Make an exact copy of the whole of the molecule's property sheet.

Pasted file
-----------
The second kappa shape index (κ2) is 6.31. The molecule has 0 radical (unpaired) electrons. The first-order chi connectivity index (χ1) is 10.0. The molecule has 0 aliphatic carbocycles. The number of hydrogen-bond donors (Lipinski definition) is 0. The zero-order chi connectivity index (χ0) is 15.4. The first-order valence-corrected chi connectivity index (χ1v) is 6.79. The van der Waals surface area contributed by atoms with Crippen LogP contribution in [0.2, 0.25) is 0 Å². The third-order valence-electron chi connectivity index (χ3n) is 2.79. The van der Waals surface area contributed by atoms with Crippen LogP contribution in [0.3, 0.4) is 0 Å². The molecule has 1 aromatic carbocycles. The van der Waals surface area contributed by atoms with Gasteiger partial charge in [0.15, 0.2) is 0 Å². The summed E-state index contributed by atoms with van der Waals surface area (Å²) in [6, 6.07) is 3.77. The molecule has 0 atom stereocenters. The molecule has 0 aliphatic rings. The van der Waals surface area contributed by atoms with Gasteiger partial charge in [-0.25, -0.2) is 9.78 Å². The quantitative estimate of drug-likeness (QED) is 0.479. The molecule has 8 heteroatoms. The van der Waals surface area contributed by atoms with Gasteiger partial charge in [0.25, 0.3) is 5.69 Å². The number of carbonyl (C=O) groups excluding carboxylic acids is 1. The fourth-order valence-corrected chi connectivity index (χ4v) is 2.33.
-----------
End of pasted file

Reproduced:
The second kappa shape index (κ2) is 6.31. The molecule has 0 radical (unpaired) electrons. The first-order chi connectivity index (χ1) is 10.0. The molecule has 0 aliphatic carbocycles. The number of hydrogen-bond donors (Lipinski definition) is 0. The zero-order chi connectivity index (χ0) is 15.4. The first-order valence-corrected chi connectivity index (χ1v) is 6.79. The van der Waals surface area contributed by atoms with Crippen LogP contribution in [0.2, 0.25) is 0 Å². The third-order valence-electron chi connectivity index (χ3n) is 2.79. The van der Waals surface area contributed by atoms with Crippen LogP contribution in [0.3, 0.4) is 0 Å². The molecule has 1 aromatic carbocycles. The van der Waals surface area contributed by atoms with Gasteiger partial charge in [0.15, 0.2) is 0 Å². The summed E-state index contributed by atoms with van der Waals surface area (Å²) in [6, 6.07) is 3.77. The molecule has 0 atom stereocenters. The molecule has 0 aliphatic rings. The van der Waals surface area contributed by atoms with Gasteiger partial charge in [-0.25, -0.2) is 9.78 Å². The quantitative estimate of drug-likeness (QED) is 0.479. The molecule has 8 heteroatoms. The van der Waals surface area contributed by atoms with Gasteiger partial charge in [0.25, 0.3) is 5.69 Å². The number of carbonyl (C=O) groups excluding carboxylic acids is 1. The fourth-order valence-corrected chi connectivity index (χ4v) is 2.33.